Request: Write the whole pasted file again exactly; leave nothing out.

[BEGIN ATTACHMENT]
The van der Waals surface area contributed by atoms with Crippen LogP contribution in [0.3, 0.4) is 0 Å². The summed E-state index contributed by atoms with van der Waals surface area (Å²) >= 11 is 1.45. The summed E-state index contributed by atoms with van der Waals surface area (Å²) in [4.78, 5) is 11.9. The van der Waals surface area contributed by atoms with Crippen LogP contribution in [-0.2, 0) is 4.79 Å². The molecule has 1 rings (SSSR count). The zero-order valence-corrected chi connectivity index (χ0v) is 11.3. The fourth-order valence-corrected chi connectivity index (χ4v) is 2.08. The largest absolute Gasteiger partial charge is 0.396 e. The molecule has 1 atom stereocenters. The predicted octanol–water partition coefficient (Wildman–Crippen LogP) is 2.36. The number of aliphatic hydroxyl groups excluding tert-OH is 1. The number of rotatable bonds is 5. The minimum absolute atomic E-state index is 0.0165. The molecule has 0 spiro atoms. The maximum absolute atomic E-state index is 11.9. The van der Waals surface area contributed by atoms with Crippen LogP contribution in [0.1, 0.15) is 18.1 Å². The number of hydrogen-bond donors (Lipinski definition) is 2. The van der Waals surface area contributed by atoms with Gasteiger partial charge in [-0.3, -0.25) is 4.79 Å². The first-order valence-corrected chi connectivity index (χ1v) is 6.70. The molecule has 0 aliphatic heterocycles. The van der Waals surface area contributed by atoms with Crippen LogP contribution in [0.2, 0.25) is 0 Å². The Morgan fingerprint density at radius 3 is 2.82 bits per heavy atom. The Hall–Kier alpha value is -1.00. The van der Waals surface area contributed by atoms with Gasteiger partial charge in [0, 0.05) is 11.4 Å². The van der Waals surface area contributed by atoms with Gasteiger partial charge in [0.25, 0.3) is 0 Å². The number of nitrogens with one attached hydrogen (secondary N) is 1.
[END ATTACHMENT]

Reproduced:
The van der Waals surface area contributed by atoms with Crippen LogP contribution in [0.3, 0.4) is 0 Å². The summed E-state index contributed by atoms with van der Waals surface area (Å²) >= 11 is 1.45. The summed E-state index contributed by atoms with van der Waals surface area (Å²) in [4.78, 5) is 11.9. The van der Waals surface area contributed by atoms with Crippen LogP contribution in [-0.2, 0) is 4.79 Å². The molecule has 1 rings (SSSR count). The zero-order valence-corrected chi connectivity index (χ0v) is 11.3. The fourth-order valence-corrected chi connectivity index (χ4v) is 2.08. The largest absolute Gasteiger partial charge is 0.396 e. The molecule has 1 atom stereocenters. The predicted octanol–water partition coefficient (Wildman–Crippen LogP) is 2.36. The number of aliphatic hydroxyl groups excluding tert-OH is 1. The number of rotatable bonds is 5. The minimum absolute atomic E-state index is 0.0165. The molecule has 0 spiro atoms. The maximum absolute atomic E-state index is 11.9. The van der Waals surface area contributed by atoms with Crippen LogP contribution in [0.1, 0.15) is 18.1 Å². The number of hydrogen-bond donors (Lipinski definition) is 2. The van der Waals surface area contributed by atoms with Gasteiger partial charge in [-0.3, -0.25) is 4.79 Å². The first-order valence-corrected chi connectivity index (χ1v) is 6.70. The molecule has 0 aliphatic heterocycles. The van der Waals surface area contributed by atoms with Crippen LogP contribution in [0.2, 0.25) is 0 Å². The Morgan fingerprint density at radius 3 is 2.82 bits per heavy atom. The Hall–Kier alpha value is -1.00. The van der Waals surface area contributed by atoms with Gasteiger partial charge in [0, 0.05) is 11.4 Å². The van der Waals surface area contributed by atoms with Gasteiger partial charge in [0.25, 0.3) is 0 Å². The number of nitrogens with one attached hydrogen (secondary N) is 1.